Book review: Weightless

BILLED as a book that’ll appeal to Mean Girls fans, I was expecting good things from Weightless. 

Sarah Bannan

Bloomsbury Circus, €15.99;

ebook, €11.43

Is there any more compelling backdrop than high school politics? Or any experience so intense as navigating the ups and downs of that transitional life phase, when those fledgling identities and egos are so fragile?

What I wasn’t expecting was a book that would really get under my skin and force me to reconsider my perceptions.

Like Mean Girls, American high school hierarchy (the cheerleaders, the band geeks, the Goths) and popularity rankings are central, but that’s where the similarities end. Weightless is pretty dark.

Carolyn is the new girl at Adam’s High in Adamsville, Alabama, where not much happens or changes, so her arrival — from the far more exciting and happening New Jersey — is a big deal.

She’s friendly — but also beautiful, skinny, sporty and gets good grades in everything and boys fancy her. Blessings... or a curse? She gets together with Shane, much to the distress of his previous girlfriend, cheerleader queen bee Brooke.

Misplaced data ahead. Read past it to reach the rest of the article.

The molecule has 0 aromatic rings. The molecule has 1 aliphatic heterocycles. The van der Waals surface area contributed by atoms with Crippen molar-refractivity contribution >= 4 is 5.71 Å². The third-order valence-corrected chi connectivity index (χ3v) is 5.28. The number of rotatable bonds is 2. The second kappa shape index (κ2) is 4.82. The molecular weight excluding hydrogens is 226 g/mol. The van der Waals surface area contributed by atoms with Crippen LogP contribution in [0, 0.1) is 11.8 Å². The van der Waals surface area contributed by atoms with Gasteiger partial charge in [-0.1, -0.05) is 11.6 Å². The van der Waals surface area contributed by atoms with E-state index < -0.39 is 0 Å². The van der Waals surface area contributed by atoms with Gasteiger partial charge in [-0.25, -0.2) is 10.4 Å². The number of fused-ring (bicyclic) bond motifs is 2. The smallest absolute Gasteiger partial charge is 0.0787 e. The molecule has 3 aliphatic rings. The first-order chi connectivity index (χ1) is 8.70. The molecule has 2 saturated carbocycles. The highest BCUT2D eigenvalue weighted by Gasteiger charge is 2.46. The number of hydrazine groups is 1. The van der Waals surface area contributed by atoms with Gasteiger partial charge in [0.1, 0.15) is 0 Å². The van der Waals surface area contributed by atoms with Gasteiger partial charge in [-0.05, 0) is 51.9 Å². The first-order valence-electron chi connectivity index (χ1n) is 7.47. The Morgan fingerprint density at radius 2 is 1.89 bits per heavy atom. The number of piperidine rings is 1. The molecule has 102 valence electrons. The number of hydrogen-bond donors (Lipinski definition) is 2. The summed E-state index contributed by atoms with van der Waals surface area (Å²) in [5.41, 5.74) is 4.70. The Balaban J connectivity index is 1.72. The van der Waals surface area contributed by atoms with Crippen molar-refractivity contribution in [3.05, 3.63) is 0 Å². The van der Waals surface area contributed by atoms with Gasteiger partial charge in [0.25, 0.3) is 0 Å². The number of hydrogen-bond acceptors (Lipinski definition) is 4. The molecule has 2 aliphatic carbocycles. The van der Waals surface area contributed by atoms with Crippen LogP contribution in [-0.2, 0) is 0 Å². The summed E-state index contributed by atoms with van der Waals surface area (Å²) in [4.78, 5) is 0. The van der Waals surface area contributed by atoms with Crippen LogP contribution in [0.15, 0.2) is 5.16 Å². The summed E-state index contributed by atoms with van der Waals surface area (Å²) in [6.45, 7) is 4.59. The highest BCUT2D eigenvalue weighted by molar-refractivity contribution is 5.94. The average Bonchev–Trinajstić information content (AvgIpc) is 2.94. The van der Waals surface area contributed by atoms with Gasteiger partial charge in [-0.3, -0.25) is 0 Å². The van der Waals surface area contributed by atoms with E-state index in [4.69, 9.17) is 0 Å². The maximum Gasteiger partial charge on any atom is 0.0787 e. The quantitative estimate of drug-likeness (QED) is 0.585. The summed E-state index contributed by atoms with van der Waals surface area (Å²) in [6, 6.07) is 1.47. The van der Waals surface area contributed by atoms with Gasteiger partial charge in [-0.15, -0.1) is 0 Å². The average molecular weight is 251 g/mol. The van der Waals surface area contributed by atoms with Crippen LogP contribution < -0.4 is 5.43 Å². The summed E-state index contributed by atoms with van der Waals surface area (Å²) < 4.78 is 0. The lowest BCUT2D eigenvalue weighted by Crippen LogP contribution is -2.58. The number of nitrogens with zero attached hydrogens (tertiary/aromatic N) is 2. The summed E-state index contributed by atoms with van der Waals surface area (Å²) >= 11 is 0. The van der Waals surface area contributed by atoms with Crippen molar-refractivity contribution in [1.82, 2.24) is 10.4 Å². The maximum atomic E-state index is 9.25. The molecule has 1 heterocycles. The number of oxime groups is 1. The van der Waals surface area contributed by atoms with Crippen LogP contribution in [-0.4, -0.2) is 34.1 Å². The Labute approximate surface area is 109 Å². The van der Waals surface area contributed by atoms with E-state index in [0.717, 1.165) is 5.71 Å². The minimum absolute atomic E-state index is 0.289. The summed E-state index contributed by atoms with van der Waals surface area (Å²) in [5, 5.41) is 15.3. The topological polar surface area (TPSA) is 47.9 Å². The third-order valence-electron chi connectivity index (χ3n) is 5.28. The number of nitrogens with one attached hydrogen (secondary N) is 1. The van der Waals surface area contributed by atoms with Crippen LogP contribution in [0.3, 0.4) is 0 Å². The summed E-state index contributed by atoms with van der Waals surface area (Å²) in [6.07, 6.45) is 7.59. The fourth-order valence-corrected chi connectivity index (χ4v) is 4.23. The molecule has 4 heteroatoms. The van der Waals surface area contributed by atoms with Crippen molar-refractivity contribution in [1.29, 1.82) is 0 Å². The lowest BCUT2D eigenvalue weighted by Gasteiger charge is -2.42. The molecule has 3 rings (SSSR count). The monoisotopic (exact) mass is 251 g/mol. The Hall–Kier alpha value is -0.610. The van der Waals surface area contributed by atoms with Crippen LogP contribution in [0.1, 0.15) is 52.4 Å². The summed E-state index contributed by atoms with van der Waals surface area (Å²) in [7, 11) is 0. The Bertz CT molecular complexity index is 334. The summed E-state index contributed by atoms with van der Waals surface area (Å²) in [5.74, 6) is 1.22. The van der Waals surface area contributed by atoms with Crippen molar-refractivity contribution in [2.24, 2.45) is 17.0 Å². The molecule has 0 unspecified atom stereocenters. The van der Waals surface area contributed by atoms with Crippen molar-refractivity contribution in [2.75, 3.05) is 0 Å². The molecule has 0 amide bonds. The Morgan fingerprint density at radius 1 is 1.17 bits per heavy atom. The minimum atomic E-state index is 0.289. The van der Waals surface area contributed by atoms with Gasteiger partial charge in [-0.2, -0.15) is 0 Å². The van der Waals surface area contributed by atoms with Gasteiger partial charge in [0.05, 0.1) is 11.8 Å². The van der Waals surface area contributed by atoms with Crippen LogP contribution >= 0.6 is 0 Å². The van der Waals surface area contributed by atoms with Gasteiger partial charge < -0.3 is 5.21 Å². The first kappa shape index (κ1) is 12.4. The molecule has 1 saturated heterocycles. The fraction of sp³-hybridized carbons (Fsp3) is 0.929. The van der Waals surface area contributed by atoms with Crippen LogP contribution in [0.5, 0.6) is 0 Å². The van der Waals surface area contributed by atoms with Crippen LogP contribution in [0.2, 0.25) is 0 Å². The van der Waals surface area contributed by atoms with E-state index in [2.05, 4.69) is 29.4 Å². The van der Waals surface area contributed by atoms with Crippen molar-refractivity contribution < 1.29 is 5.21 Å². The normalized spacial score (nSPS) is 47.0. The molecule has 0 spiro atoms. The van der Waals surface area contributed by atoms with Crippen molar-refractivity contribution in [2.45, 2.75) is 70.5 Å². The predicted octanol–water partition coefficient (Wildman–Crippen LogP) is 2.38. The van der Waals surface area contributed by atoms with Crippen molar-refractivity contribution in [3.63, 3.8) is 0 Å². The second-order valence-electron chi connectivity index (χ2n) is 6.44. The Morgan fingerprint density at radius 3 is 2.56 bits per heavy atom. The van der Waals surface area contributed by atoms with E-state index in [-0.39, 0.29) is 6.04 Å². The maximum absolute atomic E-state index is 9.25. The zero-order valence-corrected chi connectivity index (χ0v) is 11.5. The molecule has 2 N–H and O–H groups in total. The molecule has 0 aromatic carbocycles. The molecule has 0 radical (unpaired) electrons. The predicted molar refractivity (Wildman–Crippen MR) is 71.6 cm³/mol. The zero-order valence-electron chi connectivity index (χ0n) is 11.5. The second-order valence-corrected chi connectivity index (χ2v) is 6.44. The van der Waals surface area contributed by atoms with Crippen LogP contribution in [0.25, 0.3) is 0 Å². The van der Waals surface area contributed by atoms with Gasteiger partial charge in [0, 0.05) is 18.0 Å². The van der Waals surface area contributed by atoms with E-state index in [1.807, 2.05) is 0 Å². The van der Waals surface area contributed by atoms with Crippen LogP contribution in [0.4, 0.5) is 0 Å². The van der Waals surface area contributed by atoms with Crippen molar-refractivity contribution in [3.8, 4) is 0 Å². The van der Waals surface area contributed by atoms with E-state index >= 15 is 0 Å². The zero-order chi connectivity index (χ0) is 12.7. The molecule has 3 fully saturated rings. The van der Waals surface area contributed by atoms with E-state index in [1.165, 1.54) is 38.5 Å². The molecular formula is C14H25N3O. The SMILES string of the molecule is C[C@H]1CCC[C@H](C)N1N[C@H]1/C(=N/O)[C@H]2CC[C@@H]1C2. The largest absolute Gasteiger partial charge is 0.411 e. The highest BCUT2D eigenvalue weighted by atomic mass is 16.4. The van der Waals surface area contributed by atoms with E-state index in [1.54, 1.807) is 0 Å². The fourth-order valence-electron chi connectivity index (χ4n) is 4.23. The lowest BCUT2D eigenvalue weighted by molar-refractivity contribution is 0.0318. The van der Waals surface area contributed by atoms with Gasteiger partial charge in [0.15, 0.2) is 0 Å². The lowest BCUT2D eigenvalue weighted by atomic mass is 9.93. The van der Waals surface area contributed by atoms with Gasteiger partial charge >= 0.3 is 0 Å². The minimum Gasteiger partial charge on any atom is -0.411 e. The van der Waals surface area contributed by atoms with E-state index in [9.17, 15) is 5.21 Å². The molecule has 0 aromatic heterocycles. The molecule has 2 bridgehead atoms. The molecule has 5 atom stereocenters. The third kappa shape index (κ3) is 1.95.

Things get messy. And these days, with camera phones, texting and social media, the way in which things get messy has changed. Mess accrues far more quickly. It spreads so much easier. And it has an inescapable, wide-reaching and long-lasting impact.

Carolyn is bullied. The story isn’t told from her point of view — instead, Bannan’s narrator is a nameless classmate, and the tale unfolds through observations, actions and events.

It’s immensely effective, providing a bird’s-eye view that forces you to realise that bullying and its consequences are far more complex (and at the same time, so brutally simple) than we might sometimes think, and to see how everybody, somehow, is involved or has their own perception of things.

For Carolyn, the consequences are tragic. But is she the only victim in this tale? Are the obvious bullies her only tormentors? Are witnesses as responsible as perpetrators? And has technology taken high school bullying to a whole new, terrifying level?


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